UH-1N Replacement Program
Boeing announced Sept. 24, 2018 that it would provide its MH-139 helicopter and related support to the U.S. Air Force to replace the more than 40-year-old UH-1N “Huey” helicopters used to protect America’s intercontinental ballistic missile bases. The program award was valued at $2.4 billion for up to 84 helicopters, training devices and associated support equipment.
The UH-1N Replacement Program will replace the current fleet of United States Air Force's (USAF) UH-1N Helicopters with up to 84 UH-1N Replacement AVs. The Air Force needs a total of 72 aircraft to replace the outdated UH-1Ns that entered service over 40 years ago. Forty-one of those would be equipped for the nuclear mission, while the rest would be used primarily for VIP transport.
The UH-1N replacement program would replace the Department of the Air Force UH-1N fleet by acquiring a non-developmental commercial or U.S. Government vertical lift aircraft. The UH-1N supports vertical lift requirements within Air Force Global Strike Command (AFGSC), Air Force District of Washington (AFDW), Pacific Air Forces (PACAF), Air Force Materiel Command (AFMC), and Air Education and Training Command (AETC).
The primary Air Force Space Command (AFSPC) helicopter mission is to provide security forces with a continuous contingency response capability for the national ICBM complex. However, the Bell UH–1N is not capable of meeting current security requirements. It does not meet Key Performance Parameters for speed, endurance, range, or payload. UH–1Ns are not armed with offensive weapons, have no defensive capabilities or countermeasures, and cannot operate in a chemical, biological, radiological, nuclear (CBRN) environment.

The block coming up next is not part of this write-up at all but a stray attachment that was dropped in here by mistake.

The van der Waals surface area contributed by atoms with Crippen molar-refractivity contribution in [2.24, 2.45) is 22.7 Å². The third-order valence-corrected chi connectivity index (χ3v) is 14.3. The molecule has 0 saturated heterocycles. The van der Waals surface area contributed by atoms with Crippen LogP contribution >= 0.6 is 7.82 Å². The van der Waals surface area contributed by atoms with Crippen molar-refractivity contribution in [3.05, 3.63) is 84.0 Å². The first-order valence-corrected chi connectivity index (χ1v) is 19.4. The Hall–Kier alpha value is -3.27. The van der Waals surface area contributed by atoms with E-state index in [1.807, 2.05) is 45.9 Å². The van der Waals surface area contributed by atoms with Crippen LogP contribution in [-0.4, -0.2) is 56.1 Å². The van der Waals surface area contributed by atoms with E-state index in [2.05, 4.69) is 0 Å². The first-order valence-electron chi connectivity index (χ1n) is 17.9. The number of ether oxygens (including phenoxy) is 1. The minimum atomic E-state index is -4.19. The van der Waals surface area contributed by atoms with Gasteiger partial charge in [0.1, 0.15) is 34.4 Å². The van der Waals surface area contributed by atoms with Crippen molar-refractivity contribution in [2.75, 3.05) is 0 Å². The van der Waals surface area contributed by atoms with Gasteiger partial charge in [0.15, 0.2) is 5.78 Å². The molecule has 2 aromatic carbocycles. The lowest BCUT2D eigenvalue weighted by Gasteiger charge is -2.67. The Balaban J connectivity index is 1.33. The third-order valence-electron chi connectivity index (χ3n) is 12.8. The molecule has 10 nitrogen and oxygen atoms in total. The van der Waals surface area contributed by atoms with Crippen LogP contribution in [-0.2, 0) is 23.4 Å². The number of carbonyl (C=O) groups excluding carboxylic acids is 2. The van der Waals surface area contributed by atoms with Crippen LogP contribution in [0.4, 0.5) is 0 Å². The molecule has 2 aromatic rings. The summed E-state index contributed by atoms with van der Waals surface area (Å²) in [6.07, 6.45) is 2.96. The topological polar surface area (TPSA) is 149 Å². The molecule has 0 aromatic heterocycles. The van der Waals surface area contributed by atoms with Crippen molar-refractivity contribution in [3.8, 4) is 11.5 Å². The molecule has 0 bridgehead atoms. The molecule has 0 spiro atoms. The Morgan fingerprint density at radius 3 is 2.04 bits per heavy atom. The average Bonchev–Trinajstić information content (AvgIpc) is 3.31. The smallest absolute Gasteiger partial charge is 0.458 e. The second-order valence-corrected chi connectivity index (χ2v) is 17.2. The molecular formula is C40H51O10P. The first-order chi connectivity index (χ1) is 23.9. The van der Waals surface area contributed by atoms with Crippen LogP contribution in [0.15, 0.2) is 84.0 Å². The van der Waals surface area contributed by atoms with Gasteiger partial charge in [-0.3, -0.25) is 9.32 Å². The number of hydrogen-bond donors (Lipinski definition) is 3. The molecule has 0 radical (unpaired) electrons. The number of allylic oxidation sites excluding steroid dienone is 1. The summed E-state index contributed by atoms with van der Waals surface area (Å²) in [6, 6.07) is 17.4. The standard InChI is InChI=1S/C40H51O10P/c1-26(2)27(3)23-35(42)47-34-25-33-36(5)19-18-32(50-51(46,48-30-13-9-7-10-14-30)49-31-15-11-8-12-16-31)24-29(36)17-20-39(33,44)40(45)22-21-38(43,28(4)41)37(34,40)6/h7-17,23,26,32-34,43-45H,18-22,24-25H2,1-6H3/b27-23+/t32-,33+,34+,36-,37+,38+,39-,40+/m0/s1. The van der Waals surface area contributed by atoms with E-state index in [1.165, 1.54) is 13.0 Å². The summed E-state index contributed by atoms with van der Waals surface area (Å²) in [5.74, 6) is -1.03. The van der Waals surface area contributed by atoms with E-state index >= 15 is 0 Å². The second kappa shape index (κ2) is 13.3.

The average Air Force UH–1N airframe is four decades years old. The original design life for this aircraft was 2,500 flying hours, although some aircraft in the inventory have over 13,000 hours. The UH–1N fleet is showing its age with fatigue-related cracks in the tail boom and is currently undergoing its second tail boom replacement enabling it to meet flight safety standards.
The Utility Helicopter (UH)-1N Replacement Program addresses vertical lift support mission requirements for Air Force Global Strike Command (AFGSC), Air Force District of Washington (AFDW), Pacific Air Force (PACAF), Air Force Materiel Command (AFMC), and Air Education and Training Command (AETC). The UH-1N Replacement aircraft will provide vertical lift support for nuclear weapon convoy escort, 24/7 adverse weather capable Intercontinental Ballistic Missile (ICBM) emergency security response and operational support, as well as Operational Support Airlift (OSA) in the National Capital Region. Other missions will include Pacific Air Forces OSA, USAF survival school support, and combat aviation school training.
The UH-1N Replacement program will replace the current Air Force fleet of 62 UH-1N aircraft by acquiring a vertical lift aircraft with mature technology that minimizes acquisition time and a goal of leveraging existing airworthiness certifications. Due to the capability gaps with the current system that restrict mission execution, the Joint Requirements Oversight Council (JROC) and Lead Command have prioritized immediate fielding over development time to achieve objective performance values. The acquisition of a mature system will enable the Air Force to tailor process timelines and expedite the delivery of an urgently required capability. This will yield the best balance reduced risk, acceptable performance, executable schedule, and life cycle affordability.